Maglam Lord (PlayStation 4) Review

By Eric Ace 21.06.2022

Review for Maglam Lord on PlayStation 4

Developed by Felistella, a small Japan company that is most noted for the Summon Night series of games, Maglam Lord tells the tale of a demon lord who once gained a weapon that could destroy everything and as a result the world teamed up against him to bring about his fall. Set years and years later, players take the role of this demon lord, but instead of naturally going on a 'kill them all' type of quest, it turns into a small dating sim mixed with visual novel elements.

The Summon Night series never got insanely popular, but always had a pretty good cult following even though many of the games were not initially released outside of Japan. Following the general split between half visual novel/light dating sim and action RPG, they ranged from side-scrolling to full on tactical grid-battles. While not a true or direct sequel, it is obvious both from being by the same developer and the style of gameplay that Magnum Lord is a spiritual successor to those games.

The problem is that there is not that much here that is interesting to recommend. While the initial premise starts strong it falls flat soon after. It opens with the story that there was a battle between the gods, demons, and humans, and the former could not be killed, short of special human weapons. Somehow the main character, named 'Killizerk', gets a weapon and forces the whole world to ally up to stop him. Waking up in the future, no one knows or really cares about the past, and he (or she as you can choose) now goes on their merry way with equally 'endangered' heroes to have some light-hearted adventures.

Characters are the strongest point of this game, not that they ever achieve a status more than mildly interesting. Ranging from the 'hero in training' Darius who hates the demon lord to the big-hearted and bigger-chested Onee-san 'Charme', there is some humour which provides entertainment while going through the story. It would have been better to have more dialogue, but the little present is often buried too deep in endless dungeon grinding.

Screenshot for Maglam Lord on PlayStation 4

The dungeons and fights are so lacking it ruins what might have been at least a passable story. Graphically it is so bad it looks like the game could be home on the original PlayStation. A horrendously low polygon count, simple colours, and abysmal level design all stand together to reduce Magnum Lord's integrity. The dungeons are uninspired, repetitious and wholly uninvolved. At least a few hours are spent running around in the same brown hill dungeon which is a couple of large squares linked together. The crafting is completely forgettable, and on each turn it is obvious that the game is not good. It is not terrible, after all it is playable and there are some occasional laughs in the story, it just there is so many easy criticisms to point out.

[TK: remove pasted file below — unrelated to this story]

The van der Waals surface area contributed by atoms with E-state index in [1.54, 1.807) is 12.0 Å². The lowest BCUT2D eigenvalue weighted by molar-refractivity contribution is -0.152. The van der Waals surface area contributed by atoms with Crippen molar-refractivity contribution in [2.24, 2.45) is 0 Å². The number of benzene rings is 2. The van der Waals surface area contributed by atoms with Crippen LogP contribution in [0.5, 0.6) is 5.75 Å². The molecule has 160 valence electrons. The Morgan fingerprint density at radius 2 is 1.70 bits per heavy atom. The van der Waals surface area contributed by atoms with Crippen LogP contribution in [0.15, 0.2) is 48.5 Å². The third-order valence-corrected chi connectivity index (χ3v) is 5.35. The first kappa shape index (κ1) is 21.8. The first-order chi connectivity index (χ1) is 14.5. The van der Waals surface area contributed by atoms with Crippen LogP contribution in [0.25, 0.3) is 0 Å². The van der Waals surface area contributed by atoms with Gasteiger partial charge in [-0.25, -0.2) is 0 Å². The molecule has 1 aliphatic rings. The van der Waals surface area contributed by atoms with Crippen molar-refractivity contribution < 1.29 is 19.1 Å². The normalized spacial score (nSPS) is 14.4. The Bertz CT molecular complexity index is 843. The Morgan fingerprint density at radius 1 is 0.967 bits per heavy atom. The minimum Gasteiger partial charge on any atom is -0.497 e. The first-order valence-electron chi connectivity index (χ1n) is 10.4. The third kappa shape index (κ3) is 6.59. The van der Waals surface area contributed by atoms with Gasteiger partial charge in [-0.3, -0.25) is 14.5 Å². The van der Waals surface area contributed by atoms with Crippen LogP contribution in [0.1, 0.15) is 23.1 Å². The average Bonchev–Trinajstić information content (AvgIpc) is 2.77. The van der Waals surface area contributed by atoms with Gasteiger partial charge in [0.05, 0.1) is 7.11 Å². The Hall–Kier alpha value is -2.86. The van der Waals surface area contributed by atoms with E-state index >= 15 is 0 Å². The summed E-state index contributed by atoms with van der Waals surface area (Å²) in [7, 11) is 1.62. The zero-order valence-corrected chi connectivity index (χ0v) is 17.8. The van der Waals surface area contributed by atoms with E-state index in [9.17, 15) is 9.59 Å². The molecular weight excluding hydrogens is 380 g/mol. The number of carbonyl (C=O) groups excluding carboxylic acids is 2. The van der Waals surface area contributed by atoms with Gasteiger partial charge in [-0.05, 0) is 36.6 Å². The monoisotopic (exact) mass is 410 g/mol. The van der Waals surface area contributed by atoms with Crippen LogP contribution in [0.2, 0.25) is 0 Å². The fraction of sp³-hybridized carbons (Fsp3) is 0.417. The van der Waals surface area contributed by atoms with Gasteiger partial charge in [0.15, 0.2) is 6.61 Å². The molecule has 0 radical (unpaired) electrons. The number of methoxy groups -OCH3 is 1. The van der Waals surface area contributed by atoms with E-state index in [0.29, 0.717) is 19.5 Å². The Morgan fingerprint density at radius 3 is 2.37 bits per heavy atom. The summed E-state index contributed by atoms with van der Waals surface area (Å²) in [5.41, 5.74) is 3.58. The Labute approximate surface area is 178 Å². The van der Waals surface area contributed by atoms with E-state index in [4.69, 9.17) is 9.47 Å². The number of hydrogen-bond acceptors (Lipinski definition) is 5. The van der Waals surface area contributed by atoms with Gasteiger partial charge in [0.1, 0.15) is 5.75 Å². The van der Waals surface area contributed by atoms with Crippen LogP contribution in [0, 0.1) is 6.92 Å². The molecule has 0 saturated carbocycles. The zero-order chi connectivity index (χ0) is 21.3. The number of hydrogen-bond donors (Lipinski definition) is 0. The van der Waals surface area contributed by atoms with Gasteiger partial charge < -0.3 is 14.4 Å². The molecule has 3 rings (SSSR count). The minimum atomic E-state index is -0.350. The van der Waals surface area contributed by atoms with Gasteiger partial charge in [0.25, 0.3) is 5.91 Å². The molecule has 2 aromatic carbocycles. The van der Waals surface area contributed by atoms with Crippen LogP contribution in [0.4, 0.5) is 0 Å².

It does not take long to realize there is little to the combat system. There are three weapon categories, the sword, the spear and the axe which all engage the opponent slightly differently, with combat best summed up with the word 'random'. Often a battle can literally finish in a few seconds if it is the correct weapon and simply perma-stuns the enemies to death. Other times the enemies get the player in a stun lock until they themselves die or take a huge beating. Regardless of all of this, even though there are some different moves it never turns into any cool type of combo game: simply find one or two attacks that work and stick with those.

Screenshot for Maglam Lord on PlayStation 4

Cubed3 Rating

Rated 5 out of 10


There is little in Magnum Lord that stands out as good or interesting. The story segments are mildly amusing, as well as a few of the characters, but the plot goes nowhere fast, and the rest of the game is hard to enjoy. Combat oscillates between two second stomps to five minute plus long slogs, all the while being far more boring than it might look. The entire other 'half' beyond the visual novel segments is laughably bad in the design and the game does little to separate itself from either better or more unique JRPGs currently out.




D3 Publisher


Real Time RPG



C3 Score

Rated $score out of 10  5/10

Reader Score

Rated $score out of 10  0 (0 Votes)

European release date Out now   North America release date Out now   Japan release date Out now   Australian release date Out now   


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